Month: May 2017


We are coming off a week of absolutely amazing news.   In a matter of seven days Logan underwent two extensive brain surgeries where the doctors were able to resect 95% of his tumor!   This is everything we, and all of you out there, have been praying for (and boy do we have prayers out there)!

However, as everyone is on an incredible high there have been a fair number of lows.    These lows have brought us the same thought over and over again…. HOW DO THEY DO THIS?

In two months time, Kevin and Jen have become hospital parents.  They have placed their “normal lives” on hold to focus on Logan’s battle.  They have fought through Logan’s many surgeries, chemotherapy, infections, seizures and high fevers.  They have learned exactly what symptoms to look for and to be concerned about.   And let us tell you, they are doing an AMAZING job!

One night when Logan wasn’t following Jen.  She knew to immediately call in the nurse because something was very wrong.  The doctors came and Jen was correct; his shunts were failing.  Logan was taken to surgery that next morning to have the shunts removed and have bilateral external drains placed.  During this time of having these drains Logan needed to lay flat because the drains needed to remain level.  One day, Logan began to vomit.  What does one do with a baby who is laying on their back and starts to vomit? Easy, right? Just turn them to their side!! Well…not so easy in this case because of the drains, and Logan needing to remain level.   In a matter of one second Jen jumped up came clear across the room, turned the drains off and turned Logan on his side.  It was truly something to watch her know exactly what needed to be done.  All while I stood there frozen!

Along with the endless hours spent at the hospital caring for Logan have come relationships with other hospital parents.  They share a common bond…they are all fighting for their children.  While every child’s battle is different, they all pray for the same outcome.  Sadly, within this week, as Jen and Kevin were getting good news about Logan, another parent was receiving the worst possible news about their child.  Jen had become very close with this mother whose daughter has since lost her battle to this wretched disease.  We watched as a piece of Jen;s heart break.  So many emotions were happening…she was feeling elated at the news of the 95% resection, and feeling a sense of terrible guilt for her happiness, because she knew her new friend was just upstairs saying “goodbye” to her baby girl.  The duality of hospital life was never more present than in that moment.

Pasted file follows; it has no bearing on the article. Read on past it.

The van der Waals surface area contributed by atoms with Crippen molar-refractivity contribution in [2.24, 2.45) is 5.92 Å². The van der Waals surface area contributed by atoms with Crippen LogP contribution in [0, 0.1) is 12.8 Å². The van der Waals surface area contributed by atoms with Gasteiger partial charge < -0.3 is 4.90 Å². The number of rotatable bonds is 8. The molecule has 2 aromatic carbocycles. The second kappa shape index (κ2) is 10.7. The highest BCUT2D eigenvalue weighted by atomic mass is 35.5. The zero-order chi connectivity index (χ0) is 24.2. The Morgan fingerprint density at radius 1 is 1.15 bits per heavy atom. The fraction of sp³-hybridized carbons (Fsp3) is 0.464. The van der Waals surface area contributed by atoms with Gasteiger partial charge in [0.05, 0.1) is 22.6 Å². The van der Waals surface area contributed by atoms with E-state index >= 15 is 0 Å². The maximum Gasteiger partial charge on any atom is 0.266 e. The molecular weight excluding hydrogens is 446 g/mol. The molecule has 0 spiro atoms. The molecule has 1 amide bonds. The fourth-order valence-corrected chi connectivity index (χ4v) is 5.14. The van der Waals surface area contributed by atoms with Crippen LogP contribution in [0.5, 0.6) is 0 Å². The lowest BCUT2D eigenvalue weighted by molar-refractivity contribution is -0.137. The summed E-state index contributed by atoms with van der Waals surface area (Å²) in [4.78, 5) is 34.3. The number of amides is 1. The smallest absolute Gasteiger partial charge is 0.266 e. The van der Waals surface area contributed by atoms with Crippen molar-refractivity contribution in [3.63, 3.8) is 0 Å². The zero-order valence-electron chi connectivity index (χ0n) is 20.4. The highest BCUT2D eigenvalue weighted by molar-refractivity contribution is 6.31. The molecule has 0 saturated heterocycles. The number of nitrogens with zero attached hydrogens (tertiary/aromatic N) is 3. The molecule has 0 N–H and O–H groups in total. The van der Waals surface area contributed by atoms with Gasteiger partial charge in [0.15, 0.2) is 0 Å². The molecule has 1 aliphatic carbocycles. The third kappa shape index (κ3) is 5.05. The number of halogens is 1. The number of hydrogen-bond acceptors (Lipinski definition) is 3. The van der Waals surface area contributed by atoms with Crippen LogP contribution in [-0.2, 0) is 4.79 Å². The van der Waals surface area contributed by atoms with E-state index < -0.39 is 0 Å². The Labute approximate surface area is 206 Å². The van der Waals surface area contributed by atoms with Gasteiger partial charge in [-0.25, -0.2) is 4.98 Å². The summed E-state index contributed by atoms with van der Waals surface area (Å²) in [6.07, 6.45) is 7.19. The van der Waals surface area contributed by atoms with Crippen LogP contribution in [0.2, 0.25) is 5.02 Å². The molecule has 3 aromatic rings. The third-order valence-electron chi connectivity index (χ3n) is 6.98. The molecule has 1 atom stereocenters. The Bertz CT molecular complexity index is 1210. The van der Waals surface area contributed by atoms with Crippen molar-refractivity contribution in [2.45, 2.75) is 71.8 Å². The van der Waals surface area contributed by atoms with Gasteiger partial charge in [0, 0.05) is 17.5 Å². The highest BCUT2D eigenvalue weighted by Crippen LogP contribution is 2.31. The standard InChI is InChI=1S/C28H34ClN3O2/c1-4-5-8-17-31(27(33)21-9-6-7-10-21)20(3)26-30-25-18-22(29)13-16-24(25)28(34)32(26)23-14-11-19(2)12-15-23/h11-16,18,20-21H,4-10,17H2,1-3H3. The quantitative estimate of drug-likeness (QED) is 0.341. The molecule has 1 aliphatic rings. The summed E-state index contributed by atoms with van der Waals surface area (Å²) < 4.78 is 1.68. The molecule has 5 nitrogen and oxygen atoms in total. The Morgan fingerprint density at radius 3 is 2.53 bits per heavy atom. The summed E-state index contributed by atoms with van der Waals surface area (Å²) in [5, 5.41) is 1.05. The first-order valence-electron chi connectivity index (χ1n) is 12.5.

Jen describes this time as “the worst roller coaster ride of your life!”

How do Jen and Kevin do it? How have they been so strong? How have they continued to have such faith? How do they have the strength to keep fighting?

Well, she says the answer is…. because they HAVE to! And if you ask us, we truly believe that is the very attitude that continues to help Logan do so well…because he HAS to!!!

That is why we will continue to be #LoganStrong

We, Jen and Kevin’s friends, have sat on the sidelines, watching our friends go through a nightmare we can only imagine…and really, we can’t even imagine it.  We constantly ask one another how they continue to stay strong, how they do it, how any parent who has a child with a life-threatening illness keeps going.  Jen says it’s because they have to.  While we know that this is the attitude that keeps them strong, and helps Logan to fight, we also are very aware that they don’t have to.  There are people that, for whatever reason, can’t.  We see it when we visit, and there’s a baby crying, alone, in the room next door, because their parent couldn’t.  Jen and Kevin have to, because that is what is in their hearts.  They can’t imagine this any other way.

As friends, we come and go to the hospital.  As parents, they barely leave.  I can tell you, personally, there have been times when I’ve just barely gotten to my car before breaking down, and just sobbing at how unbelievably unfair this is.  I then turn on my car, drive home, and go to sleep in my own bed…we leave the hospital.  Jen almost never leaves, and when she does, it’s for a moment in time.  Kevin leaves to work, and even then, his mind is on his wife and his baby, and he is back at the hospital as soon as he can be.

How do they do it? How do parents handle this kind of fear? How do Jen and Kevin sit through the endless stream of words that come from the doctors’ mouths? We’ve been in there a couple of times for both good, and not-so-good news, and after a while, the words seem to blur together.  As our minds are racing, and not knowing what to think, out comes a completely logical, and on point question from Jen.  One that we likely wouldn’t have thought of until long after the doctor was gone.  It is this kind of strength, tenacity, and presence of mind that we truly believe has helped Logan get to the point he is…with a tumor that the doctors initially had very little hope of curing, to having 95% of it resected, papers already being written up about this little miracle, Logan consistently proving the doctors wrong, and the thought of being cured being a realistic goal.

How do they stay sane? Four walls can close in on a person very quickly.  How do they do it? How do they watch their baby go through this? Well, like Jen said, because they have to…there simply isn’t another option, in their hearts.